Olson contends that the district court erred when it: (1) denied counsel's request for ninety days to prepare for the evidentiary hearing; and (2) denied his petition for post-conviction relief. In order to prevail in a post-conviction proceeding, the petitioner must prove the allegations by a preponderance of the evidence. Idaho Code § 19-4907; Stuart v. State, 118 Idaho 865, 869, 801 P.2d 1216, 1220 (1990); Baxter v. State, 149 Idaho 859, 861, 243 P.3d 675, 677 (Ct. App. 2010). When reviewing a decision denying post-conviction relief after an evidentiary hearing, an appellate court will not disturb the lower court's factual findings unless they are clearly erroneous. Idaho Rule of Civil Procedure 52(a); Dunlap v. State, 141 Idaho 50, 56, 106 P.3d 376, 382 (2004); Russell v. State, 118 Idaho 65, 67, 794 P.2d 654, 656 (Ct. App. 1990). The credibility of the witnesses, the weight to be given to their testimony, and the inferences to be drawn from the evidence are all matters solely within the province of the district court. Dunlap, 141 Idaho at 56, 106 P.3d at 382; Larkin v. State, 115 Idaho 72, 73, 764 P.2d 439, 440 (Ct. App. 1988). We exercise free review of the district court's application of the relevant law to the facts. Baxter, 149 Idaho at 862, 243 P.3d at 678.

As to Olson's first contention, he asserts that the district court erred by only allowing counsel forty-three days to prepare for the evidentiary hearing. According to Olson, his counsel did not have enough time to understand his post-conviction claims and was therefore unable to effectively assist him. The State argues that Olson is unable to show that forty-three days is inadequate time to prepare for an evidentiary hearing and that the record shows that counsel repeatedly assured the court that counsel was prepared for the evidentiary hearing. Pursuant to I.R.C.P. 40(b), the court, on its own initiative, may set an action for trial. Trial judges require a great deal of latitude in scheduling trials. State v. Cagle, 126 Idaho 794, 797, 891 P.2d 1054, 1057 (Ct. App. 1995) (quoting State v. Carman, 114 Idaho 791, 793, 760 P.2d 1207, 1209 (Ct. App. 1988)). We conclude that Olson failed to demonstrate that forty-three days was insufficient time for counsel to prepare for an evidentiary hearing. Olson provides no authority supporting his claim that forty-three days is insufficient.[1] Moreover, Olson did not object to the district court's order scheduling the hearing forty-three days later and did not file a motion for continuance at any point prior to the hearing. Additionally, at the evidentiary hearing Olson's counsel repeatedly represented to the court that he was prepared to proceed and develop evidence.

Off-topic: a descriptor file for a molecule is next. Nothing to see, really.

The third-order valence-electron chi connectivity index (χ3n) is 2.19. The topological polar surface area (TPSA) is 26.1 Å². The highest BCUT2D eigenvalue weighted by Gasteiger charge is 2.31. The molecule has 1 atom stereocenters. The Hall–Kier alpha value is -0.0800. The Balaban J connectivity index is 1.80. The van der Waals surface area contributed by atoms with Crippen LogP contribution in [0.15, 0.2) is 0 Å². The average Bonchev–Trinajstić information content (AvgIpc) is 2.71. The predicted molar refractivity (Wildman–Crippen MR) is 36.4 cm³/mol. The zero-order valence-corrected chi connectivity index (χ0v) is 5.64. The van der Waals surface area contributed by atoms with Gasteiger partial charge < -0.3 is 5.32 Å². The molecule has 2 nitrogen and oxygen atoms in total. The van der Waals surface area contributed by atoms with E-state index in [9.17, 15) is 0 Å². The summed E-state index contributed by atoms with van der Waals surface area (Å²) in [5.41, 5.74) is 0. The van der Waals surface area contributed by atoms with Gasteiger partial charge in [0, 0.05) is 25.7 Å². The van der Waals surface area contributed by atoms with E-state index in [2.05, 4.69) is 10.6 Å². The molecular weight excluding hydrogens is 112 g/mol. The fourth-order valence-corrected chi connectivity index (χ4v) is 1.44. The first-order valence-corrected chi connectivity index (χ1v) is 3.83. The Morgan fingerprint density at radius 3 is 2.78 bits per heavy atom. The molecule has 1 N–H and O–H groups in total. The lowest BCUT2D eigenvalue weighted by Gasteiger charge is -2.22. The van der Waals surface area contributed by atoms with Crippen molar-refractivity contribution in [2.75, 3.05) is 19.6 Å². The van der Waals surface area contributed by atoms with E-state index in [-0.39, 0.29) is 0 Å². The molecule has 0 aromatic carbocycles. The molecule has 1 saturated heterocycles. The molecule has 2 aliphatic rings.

Olson also contends that the district court erred by summarily dismissing his petition when there existed a genuine issue of material fact. The State asserts that the district court denied Olson's petition following an evidentiary hearing. The record demonstrates that the district court scheduled the petition for an evidentiary hearing wherein Olson presented testimony and evidence regarding the basis of his claims. The district court then denied the petition, stating that Olson presented testimony of his claims at an evidentiary hearing and each claim was taken up individually and exhaustively, but nonetheless, Olson failed to present sufficient evidence to support his claims. Thus, Olson's claim that the district court erred by summarily dismissing his petition is without merit. In his reply brief, Olson, for the first time, makes several arguments regarding the validity of the evidentiary hearing. This Court will not consider arguments raised for the first time in the petitioner's reply brief. Suitts v. Nix, 141 Idaho 706, 708, 117 P.3d 120, 122 (2005). We only look to the initial brief on appeal for the issues presented because those are the arguments and authority to which the respondent has an opportunity to respond. Id. Accordingly, we will not address Olson's claims raised for the first time in his reply brief.[2] We have reviewed the district court's denial of Olson's claims and conclude that Olson has failed to demonstrate error.

III.

CONCLUSION

The district court properly denied Olson's petition for post-conviction relief. Accordingly, the district court's second order denying Olson's petition for post-conviction relief is affirmed.

Chief Judge GUTIERREZ and Judge MELANSON CONCUR.